Operating System Audit Trail Records: Example
COMMENT$TEXT: "Authenticated by: DATABASE; Client address:
OS$USERID: "NT AUTHORITY\SYSTEM"
In this example:
■ LENGTH refers to the total number of bytes used in this audit record. This number includes the trailing newline bytes (\n), if any, at the end of the audit record.
■  brackets indicate the length of each value for each audit entry. For example, the USERID entry, DBSNMP, is 6 bytes long.
■ SESSIONID indicates the audit session ID number. You can also find the session ID by querying the AUDSID column in the V$SESSION data dictionary view.
■ ENTRYID indicates the current audit entry number, assigned to each audit trail record. The audit ENTRYID sequence number is shared between fine-grained audit records and regular audit records.
■ STATEMENT is a numeric ID assigned to the statement the user runs. It appears for each statement issued during the user session, because a statement can result in multiple audit records.
■ ACTION is a numeric value representing the action the user performed. The corresponding name of the action type is in the AUDIT_ACTIONS table. For example, action 100 refers to LOGON.
■ RETURNCODE indicates if the audited action was successful. 0 indicates success. If the action fails, the return code lists the Oracle Database error number. For example, if you try to drop a non-existent table, the error number is ORA-00903 invalid table name, which in turn translates to 903 in the RETURNCODE setting.
■ COMMENT$TEXT indicates additional comments about the audit record. For example, for LOGON audit records, it can indicate the authentication method. It corresponds to the COMENT_TEXT column of the DBA_COMMON_AUDIT_TRAIL data dictionary view.
■ DBID is a database identifier calculated when the database is created. It corresponds to the DBID column of the V$DATABASE data dictionary view.
■ ECONTEXT_ID indicates the application execution context identifier.
■ PRIVS$USED refers to the privilege that was used to perform an action. To find the privilege, query the SYSTEM_PRIVILEGE_MAP table. For example, privilege 5 refers to -5 in this table, which means CREATE SESSION. PRIVS$USED corresponds to the PRIV_USED column in the DBA_COMMON_AUDIT_TRAIL, which lists the privilege by name. Other possible values are as follows:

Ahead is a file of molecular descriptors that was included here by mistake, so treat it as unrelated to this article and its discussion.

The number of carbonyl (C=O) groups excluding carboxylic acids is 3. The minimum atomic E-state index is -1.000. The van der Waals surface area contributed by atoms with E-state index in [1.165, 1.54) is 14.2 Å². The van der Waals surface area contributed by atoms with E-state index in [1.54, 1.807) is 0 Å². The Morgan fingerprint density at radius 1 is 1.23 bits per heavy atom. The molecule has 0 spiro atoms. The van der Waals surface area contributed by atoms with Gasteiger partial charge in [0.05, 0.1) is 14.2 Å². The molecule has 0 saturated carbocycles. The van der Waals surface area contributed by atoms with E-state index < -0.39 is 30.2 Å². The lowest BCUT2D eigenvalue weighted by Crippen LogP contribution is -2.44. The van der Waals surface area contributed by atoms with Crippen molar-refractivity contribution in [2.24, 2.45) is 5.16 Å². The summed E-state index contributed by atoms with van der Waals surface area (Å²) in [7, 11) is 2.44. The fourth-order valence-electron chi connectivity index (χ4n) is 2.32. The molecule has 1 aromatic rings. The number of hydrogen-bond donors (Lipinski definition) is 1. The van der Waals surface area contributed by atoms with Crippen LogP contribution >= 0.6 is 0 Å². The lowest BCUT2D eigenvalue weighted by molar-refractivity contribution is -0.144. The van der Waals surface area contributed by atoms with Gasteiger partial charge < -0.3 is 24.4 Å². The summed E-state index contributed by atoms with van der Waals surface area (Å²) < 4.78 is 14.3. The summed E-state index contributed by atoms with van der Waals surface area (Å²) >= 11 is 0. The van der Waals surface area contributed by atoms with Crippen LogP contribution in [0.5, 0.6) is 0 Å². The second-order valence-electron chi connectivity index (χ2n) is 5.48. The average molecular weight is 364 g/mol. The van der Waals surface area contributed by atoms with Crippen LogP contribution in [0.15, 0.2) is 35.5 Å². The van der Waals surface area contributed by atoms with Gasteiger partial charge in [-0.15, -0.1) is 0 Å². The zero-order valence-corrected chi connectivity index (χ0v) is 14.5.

■ SCN (for example, SCN:8934328925) indicates the System Change Number (SCN). Use this value if you want to perform a flashback query to find the value of a setting (for example, a column) at a time in the past. For example, to find the value of the ORDER_TOTAL column of the OE.ORDERS table based on the SCN number, use the following SELECT statement:
SELECT ORDER_TOTAL FROM OE.ORDERS AS OF SCN = 8934328925
WHERE ORDER_TOTAL = 86;
■ SES_ACTIONS indicates the actions that took place during the session. This field is present only if the event was audited with the BY SESSION clause. Because this field does not explain in detail the actions that occurred during the session, you should configure the audit event with the BY ACCESS clause. The SES_ACTIONS field contains 16 characters. Positions 14, 15, and 16 are reserved for future use. In the first 12 characters, each position indicates the result of an action. They are: ALTER, AUDIT, COMMENT, DELETE, GRANT, INDEX, INSERT, LOCK, RENAME, SELECT, UPDATE, and FLASHBACK. For example, if the user had successfully run the ALTER statement, the SES_ACTIONS setting is as follows: S--------------- The S, in the first position (for ALTER), indicates success. Had the ALTER statement failed, the letter F would have appeared in its place. If the action resulted in both a success and failure, then the letter is B.
■ SES$TID indicates the ID of the object affected by the audited action.
■ SPARE2 indicates whether the user modified SYS.AUD$ table. 0 means the user modified SYS.AUD$; otherwise, the value is NULL.